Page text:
n a white-capped Monday in early May, Jules Opton-Himmel
M.E.M. ’07 holds up an index finger speckled with a dozen translucent, pinhead-sized oyster seed.
We’re in Ninigret Pond, the shallow Rhode Island lagoon in which Opton-Himmel cultivates shellfish on three acres of sandy seabed. Four days earlier, he’d received a $5,000 shipment of seed — tiny oysters barely older than larvae — from a nearby hatchery, and this morning we’ve bounced across the pond in his handmade skiff to check on the seed’s development. The future of his farm, Walrus and Carpenter Oysters
, now literally clings to his fingertips, and Opton-Himmel is nervous.
“If you look really close, you can see some of that frilly new growth,” he says, pointing at the tiny bivalves’ proto-shells. That’s the good news. The disconcerting news is that his upweller, a floating platform designed to pump nutrients and oxygen to the seed, is bucking in the choppy surf and threatening to slosh his babies — all 750,000 of them — out of their microwave-sized container. “I’d sleep a lot better if this thing had a plywood lid,” Opton-Himmel mutters as he rinses his hands in the upweller and watches the minuscule specks settle to the bottom.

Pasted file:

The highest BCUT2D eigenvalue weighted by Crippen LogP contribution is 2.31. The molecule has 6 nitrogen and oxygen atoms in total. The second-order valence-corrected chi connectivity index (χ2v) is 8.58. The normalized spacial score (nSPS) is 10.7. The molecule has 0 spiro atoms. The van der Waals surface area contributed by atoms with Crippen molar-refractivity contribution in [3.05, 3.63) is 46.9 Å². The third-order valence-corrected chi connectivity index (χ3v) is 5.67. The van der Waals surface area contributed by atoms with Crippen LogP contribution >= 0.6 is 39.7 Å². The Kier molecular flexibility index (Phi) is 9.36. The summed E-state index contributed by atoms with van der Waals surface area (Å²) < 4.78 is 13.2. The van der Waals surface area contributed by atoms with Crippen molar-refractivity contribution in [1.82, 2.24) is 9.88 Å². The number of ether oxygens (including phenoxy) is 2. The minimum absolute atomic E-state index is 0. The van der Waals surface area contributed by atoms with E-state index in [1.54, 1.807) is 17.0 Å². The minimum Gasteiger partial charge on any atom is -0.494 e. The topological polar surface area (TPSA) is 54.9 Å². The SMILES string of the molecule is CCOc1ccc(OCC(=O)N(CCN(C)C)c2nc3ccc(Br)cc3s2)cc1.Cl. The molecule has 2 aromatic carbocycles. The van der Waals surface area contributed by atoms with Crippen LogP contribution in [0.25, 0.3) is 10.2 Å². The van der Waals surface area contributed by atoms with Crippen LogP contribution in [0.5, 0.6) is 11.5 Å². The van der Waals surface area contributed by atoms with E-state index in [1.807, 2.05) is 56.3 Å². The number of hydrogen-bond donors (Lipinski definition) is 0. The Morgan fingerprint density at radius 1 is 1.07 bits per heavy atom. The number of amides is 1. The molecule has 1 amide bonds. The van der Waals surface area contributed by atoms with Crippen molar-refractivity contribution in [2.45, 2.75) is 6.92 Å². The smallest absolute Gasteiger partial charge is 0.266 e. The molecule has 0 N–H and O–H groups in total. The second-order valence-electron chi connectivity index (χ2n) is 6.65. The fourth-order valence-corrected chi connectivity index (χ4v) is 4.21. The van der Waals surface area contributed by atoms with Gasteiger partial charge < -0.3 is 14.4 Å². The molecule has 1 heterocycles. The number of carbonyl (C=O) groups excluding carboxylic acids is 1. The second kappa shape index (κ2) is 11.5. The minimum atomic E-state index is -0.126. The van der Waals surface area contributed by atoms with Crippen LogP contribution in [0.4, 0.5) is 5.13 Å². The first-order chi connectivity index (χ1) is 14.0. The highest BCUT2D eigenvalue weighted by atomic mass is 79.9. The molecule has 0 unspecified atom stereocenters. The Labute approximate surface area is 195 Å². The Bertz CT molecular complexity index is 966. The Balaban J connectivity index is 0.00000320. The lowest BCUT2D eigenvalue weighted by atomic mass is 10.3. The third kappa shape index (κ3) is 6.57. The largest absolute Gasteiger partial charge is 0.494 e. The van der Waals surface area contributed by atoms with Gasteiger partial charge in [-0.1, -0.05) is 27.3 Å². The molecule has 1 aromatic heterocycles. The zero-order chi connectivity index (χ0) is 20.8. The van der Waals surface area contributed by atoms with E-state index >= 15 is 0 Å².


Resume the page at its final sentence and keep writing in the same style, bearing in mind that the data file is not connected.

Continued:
We motor back to the west side of Ninigret Pond, where Walrus and Carpenter’s adult oysters are flourishing in three feet of greenish water. The oysters grow in mesh bags, bungee-corded to the bottom in long parallel rows, not unlike carrots or lettuce on a conventional farm. We stride up and down the rows in waders, Opton-Himmel pausing occasionally to rub his dark, trim beard and inspect his crop.